We all knew that there were political tensions. Yet none of us believed it enough to change our plans or everyday routines. None of us expected fighting to erupt. It was December 15 2013, and I was in South Sudan. Like many people there, I was distracted by plans for Christmas – what food would we eat, what plane would I take home. Then fighting erupted in the capital between factions of South Sudan’s army. Familiar busy streets emptied to become a frightening, militarised landscape.
As governments struggle to get their citizens out of Sudan’s capital Khartoum after two weeks of fighting that left hundreds dead, a friend and I have been exchanging messages about our memories of the 2013 evacuations.
In December 2013, fighting in Juba started in the evening. The next day everyone hid at home, shops closed and the streets remained empty of those who were not fighting.
From these places of temporary safety, we exchanged phone messages about who was controlling where, what might be happening, who might be fighting, and who might be fleeing. Major news outlets had no detailed information, but Twitter accounts flowed with eyewitness reporting (or claims of eyewitness reporting). We did not know and could not see what was happening. Yet people started predicting if and where the conflict would spread across the country. An US food security analyst repeatedly had the best predictions. Our flimsy analysis felt less certain than ever – but also more crucial than ever.
I had been living in South Sudan, which became independent from Sudan in 2011, to research for a book on armed conflict and peace. The outbreak of armed conflict in Juba saw leaders from the areas where I had researched, and the youth they had mobilised, pitted against each other in war. Accusations quickly started flying about combatants carrying out atrocities against civilians. I fluctuated between being desperate to know friends were safe and absorbing these narratives which made villains of people that I previously trusted.
Then people started to think about provisions. Did we even know how long we would need food and water for? In 2013, my friends and I, as international researchers and aid workers, had good stocks or were staying in hotels that had food and water. South Sudanese with less money to keep their stores full, ran out more quickly. It is from these first moments of war and crisis that existing privilege intersects with safety and starts to shape who will live or die.
A South Sudanese colleague working with me recently told me about hiding in her house in Juba in the mid-1990s during fighting between the Sudan Armed Forces and the then rebel Sudan People’s Liberation Army. The armed forces had told them to stay at home to avoid being caught in the crossfire and people who left their houses were shot. She described how people remained at home even to the point that some died because of the lack of water and food.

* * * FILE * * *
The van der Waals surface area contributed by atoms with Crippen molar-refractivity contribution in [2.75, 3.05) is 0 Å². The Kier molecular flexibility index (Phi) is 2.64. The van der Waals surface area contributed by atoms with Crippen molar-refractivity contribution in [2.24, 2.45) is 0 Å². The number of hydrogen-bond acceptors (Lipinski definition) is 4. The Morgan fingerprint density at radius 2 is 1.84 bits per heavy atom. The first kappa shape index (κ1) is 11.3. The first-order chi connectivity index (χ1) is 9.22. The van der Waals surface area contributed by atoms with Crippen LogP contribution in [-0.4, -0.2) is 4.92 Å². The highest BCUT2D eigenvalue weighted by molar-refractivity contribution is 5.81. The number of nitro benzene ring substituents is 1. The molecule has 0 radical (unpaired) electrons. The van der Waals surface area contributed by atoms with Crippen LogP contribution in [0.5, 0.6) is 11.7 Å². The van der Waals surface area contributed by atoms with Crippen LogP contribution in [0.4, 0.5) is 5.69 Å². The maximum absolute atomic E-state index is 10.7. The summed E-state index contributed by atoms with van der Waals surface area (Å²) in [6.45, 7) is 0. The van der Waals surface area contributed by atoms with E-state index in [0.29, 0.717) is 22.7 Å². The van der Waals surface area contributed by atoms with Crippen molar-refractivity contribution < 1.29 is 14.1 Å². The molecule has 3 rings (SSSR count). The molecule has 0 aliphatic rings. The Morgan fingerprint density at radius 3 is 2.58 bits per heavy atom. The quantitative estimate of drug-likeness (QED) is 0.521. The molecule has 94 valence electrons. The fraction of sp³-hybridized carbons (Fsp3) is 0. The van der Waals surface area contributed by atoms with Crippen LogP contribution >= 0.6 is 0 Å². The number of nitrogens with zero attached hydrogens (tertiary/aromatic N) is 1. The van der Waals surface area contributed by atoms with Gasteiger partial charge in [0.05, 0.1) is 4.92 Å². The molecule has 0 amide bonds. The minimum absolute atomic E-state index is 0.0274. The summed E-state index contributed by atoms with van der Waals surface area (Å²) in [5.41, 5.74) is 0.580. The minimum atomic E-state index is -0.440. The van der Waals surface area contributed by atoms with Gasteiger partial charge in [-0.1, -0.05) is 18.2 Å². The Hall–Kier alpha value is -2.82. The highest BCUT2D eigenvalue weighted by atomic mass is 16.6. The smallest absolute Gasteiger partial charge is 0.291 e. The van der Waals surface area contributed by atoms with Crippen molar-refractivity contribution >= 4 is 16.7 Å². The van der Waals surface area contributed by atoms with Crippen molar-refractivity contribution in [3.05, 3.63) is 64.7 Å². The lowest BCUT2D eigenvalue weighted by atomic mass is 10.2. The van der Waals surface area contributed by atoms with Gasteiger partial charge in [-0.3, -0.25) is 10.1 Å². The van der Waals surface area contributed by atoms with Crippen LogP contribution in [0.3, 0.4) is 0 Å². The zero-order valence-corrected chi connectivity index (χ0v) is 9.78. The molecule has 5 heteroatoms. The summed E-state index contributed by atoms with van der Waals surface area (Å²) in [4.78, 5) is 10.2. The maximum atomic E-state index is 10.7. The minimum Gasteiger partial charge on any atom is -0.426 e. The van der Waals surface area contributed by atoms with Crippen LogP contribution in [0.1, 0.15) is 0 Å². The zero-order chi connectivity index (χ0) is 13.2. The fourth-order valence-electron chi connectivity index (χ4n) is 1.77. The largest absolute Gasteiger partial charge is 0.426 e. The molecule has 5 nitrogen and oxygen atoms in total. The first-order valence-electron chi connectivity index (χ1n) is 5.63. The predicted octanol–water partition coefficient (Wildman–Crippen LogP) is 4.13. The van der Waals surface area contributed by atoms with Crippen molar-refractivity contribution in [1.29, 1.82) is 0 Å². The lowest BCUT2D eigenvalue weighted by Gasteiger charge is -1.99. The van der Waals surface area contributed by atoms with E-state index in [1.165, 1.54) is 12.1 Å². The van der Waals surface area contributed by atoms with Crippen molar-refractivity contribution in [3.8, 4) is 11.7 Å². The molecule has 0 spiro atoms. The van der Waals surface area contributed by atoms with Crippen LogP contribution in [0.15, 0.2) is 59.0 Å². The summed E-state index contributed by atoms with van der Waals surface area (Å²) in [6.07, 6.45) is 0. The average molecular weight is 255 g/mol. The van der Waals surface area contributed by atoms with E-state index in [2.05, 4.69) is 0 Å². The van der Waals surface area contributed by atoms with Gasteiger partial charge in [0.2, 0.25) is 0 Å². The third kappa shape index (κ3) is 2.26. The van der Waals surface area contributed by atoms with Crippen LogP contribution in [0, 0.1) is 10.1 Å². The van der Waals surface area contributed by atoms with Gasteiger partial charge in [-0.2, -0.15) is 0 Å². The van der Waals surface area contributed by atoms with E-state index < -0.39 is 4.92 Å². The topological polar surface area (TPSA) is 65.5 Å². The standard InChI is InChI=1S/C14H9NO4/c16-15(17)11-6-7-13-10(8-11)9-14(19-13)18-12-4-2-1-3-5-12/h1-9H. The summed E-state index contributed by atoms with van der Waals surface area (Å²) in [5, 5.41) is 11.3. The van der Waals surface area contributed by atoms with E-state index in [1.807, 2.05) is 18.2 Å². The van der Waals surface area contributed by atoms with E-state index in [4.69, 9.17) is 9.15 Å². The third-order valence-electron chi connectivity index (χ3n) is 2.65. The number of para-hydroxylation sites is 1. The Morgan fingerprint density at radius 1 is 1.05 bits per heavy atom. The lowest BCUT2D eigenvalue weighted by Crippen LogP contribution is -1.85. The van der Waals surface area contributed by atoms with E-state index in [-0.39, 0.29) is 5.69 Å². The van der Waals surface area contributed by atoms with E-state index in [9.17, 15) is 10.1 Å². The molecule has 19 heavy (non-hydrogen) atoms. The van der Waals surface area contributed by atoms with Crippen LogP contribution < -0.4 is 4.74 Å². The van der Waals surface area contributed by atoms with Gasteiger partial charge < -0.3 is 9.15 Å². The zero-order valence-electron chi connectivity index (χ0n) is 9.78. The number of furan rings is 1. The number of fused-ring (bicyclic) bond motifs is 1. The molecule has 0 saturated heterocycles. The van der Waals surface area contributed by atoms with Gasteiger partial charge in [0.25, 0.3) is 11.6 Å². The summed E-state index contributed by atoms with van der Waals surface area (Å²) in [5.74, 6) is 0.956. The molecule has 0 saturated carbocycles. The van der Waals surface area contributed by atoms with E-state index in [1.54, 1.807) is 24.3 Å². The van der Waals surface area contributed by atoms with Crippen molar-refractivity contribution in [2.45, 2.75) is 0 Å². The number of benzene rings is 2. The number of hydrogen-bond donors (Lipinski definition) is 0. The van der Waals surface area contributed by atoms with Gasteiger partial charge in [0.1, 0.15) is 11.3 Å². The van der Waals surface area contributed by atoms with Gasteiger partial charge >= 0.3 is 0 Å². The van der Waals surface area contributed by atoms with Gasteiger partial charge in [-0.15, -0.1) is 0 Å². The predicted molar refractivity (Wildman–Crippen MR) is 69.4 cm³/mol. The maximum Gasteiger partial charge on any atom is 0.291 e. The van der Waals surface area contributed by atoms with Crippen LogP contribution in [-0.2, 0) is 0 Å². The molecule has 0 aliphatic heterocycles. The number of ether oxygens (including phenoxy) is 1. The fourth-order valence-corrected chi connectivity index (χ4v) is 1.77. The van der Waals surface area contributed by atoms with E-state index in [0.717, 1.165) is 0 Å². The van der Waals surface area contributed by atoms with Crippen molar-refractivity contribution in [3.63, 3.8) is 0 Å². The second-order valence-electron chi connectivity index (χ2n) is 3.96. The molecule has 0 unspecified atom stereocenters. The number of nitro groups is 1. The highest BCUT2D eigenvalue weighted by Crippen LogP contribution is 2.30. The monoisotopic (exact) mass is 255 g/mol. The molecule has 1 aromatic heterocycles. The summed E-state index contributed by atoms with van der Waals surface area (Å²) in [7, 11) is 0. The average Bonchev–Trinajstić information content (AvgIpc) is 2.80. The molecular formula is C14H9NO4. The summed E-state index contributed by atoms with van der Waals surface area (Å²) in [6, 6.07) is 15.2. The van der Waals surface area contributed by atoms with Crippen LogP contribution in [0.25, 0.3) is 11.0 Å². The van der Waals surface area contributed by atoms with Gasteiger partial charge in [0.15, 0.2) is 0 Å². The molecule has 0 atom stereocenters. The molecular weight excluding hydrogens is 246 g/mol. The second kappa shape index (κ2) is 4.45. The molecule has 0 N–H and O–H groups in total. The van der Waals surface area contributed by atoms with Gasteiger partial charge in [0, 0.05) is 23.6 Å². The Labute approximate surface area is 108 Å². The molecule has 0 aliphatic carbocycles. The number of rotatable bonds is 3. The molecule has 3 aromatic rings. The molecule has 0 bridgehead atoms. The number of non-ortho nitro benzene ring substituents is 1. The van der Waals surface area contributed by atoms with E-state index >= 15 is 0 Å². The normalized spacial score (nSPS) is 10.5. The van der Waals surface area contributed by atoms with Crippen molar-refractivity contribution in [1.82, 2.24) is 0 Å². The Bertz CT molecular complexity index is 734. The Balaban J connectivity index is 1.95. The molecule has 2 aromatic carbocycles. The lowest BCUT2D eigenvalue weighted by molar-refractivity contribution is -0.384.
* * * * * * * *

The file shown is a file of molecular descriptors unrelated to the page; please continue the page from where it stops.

International exit plans
For the US, UK and other nations, the ability to evacuate citizens to safety has become what is expected of them. In 2012, in the US mission in Benghazi, Libya, the US ambassador and three US nationals were killed. The media reported this as a political scandal tying US government legitimacy to US citizen’s safety in times of war.
I am a British citizen but my evacuation from South Sudan in 2013 relied on personal contacts and friends in an NGO. We made mistakes when we negotiated our evacuation from South Sudan in 2013, but our contacts kept us safe in the end. We flew on an NGO-funded, small plane out of Juba. It was getting dark and we did not have enough fuel to fly directly to an airstrip with lighting. As we came into land on the dusty airstrip of Torit (the state capital of Eastern Equatoria), a pick-up truck, mounted with a large gun, rushed out to meet us, its gun pointing up at the aeroplane. They did not shoot, but took us all at gunpoint to the governor. Luckily, we allowed us to stay safely for the night until we flew to Kenya the next day.
Not everyone evacuating Khartoum now will reach places of safety. Some have been evacuated to Europe. Others have found their way out to large African cities. But others who are travelling by land will end up in precarious conditions in camps or temporary settlements on the edge of cities, stuck at border points or just not knowing where to go. Hundreds of thousands of South Sudanese who have fled civil war now live in Sudan. For these people, going back to some parts of South Sudan, where war still continues, may be their best hope for safety.
For many people in Khartoum, the possibility of an embassy-led evacuation is not on offer. While the media’s cameras are focused on dramatic flights out of the war zone, most of the world is not thinking about the people who are left behind in Sudan, where they will go, and how they will survive.
Naomi Ruth Pendle has recently receives funding from the UK's AHRC and the ESRC.